Ben Roberts-Smith has launched an appeal after losing his war crimes defamation trial against Nine Newspapers last month. The appeal was filed on Tuesday, two days before the deadline.
In a statement, James Chessell, Nine’s managing director, publishing, said “We believe the Federal Court’s judgment is comprehensive and categorical. The appeal will be opposed. We will always stand up for journalism that is in the public interest.”
The move comes after Roberts-Smith had agreed to pay Nine’s legal costs.
“Mr Roberts-Smith accepts he should pay costs of the proceedings … but it remains in dispute whether he pays prior to March 17, 2020, on an indemnity basis,” Nine’s barrister, Nicholas Owens SC said in court in June.
March 17, 2020 was the date that Roberts-Smith rejected a settlement offer from Nine.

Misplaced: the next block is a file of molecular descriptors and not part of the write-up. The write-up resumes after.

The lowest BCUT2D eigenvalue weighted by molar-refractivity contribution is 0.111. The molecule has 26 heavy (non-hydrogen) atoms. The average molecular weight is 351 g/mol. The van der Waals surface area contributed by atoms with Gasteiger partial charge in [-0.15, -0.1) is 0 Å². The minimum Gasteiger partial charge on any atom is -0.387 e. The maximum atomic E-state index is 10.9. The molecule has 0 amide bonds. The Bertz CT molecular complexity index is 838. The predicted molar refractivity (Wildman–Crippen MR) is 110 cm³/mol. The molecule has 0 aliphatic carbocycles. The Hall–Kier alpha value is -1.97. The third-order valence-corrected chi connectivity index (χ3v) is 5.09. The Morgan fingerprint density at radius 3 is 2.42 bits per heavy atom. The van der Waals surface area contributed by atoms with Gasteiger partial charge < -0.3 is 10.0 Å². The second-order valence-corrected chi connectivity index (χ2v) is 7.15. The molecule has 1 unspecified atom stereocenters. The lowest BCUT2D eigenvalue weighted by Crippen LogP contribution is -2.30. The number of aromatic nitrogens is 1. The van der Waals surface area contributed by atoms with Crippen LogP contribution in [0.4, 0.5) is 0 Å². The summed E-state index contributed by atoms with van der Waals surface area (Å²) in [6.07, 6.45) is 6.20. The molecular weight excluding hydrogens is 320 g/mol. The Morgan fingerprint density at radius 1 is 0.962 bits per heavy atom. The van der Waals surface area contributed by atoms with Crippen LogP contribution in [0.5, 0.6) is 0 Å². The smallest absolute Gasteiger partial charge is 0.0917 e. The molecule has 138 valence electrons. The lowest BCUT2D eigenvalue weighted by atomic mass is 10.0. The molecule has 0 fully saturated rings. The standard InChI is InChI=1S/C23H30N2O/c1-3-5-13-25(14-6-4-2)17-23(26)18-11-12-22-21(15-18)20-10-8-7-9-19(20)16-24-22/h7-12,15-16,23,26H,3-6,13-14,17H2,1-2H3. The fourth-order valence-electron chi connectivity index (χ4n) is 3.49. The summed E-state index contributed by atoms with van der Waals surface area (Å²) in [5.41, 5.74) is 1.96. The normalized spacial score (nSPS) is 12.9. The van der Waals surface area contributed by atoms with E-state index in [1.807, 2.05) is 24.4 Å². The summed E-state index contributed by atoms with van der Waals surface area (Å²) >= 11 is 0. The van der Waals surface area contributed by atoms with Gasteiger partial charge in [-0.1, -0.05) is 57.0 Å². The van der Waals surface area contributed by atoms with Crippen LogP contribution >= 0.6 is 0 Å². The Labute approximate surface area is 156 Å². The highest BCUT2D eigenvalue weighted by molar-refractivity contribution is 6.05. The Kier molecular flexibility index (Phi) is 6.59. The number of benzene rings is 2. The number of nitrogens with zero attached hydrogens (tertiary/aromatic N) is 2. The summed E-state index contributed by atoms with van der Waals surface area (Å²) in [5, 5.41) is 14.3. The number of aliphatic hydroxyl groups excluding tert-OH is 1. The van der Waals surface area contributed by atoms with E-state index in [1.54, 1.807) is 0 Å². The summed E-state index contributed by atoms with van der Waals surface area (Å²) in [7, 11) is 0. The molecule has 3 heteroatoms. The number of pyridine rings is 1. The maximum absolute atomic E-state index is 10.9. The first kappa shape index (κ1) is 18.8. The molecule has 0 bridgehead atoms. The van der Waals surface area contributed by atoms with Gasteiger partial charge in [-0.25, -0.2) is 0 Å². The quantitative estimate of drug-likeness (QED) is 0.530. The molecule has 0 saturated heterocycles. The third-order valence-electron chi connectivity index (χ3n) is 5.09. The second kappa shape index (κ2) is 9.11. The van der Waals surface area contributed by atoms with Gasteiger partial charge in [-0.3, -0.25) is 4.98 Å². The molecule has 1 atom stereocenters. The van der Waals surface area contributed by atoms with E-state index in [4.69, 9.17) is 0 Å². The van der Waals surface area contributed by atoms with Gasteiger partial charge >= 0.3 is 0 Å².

The Australian has been reporting, however, that Seven West chairman, Kerry Stokes, is disputing his liability. When The Australian reached out for comment, a spokesman for Stokes declined to comment.
While no exact number has been made public, the legal bill is being reported to be somewhere between $25m and $35m.
Ben Roberts-Smith, a Victoria Cross recipient and former SAS soldier, had been suing the Age, the Sydney Morning Herald, and the Canberra Times in regard to a series of 2018 articles that he says defamed him. As well as the papers themselves, Roberts-Smith has taken action against journalists Nick McKenzie and Chris Masters, and former journalist David Wroe. The articles alleged that he had committed murder and other war crimes during his deployment in Afghanistan.
Justice Anthony Besanko found in his final judgement that Roberts-Smith was “not an honest and reliable witness,” and that he had “motives to lie” when presenting his side to the court.
A date for the appeal to be heard has not been announced.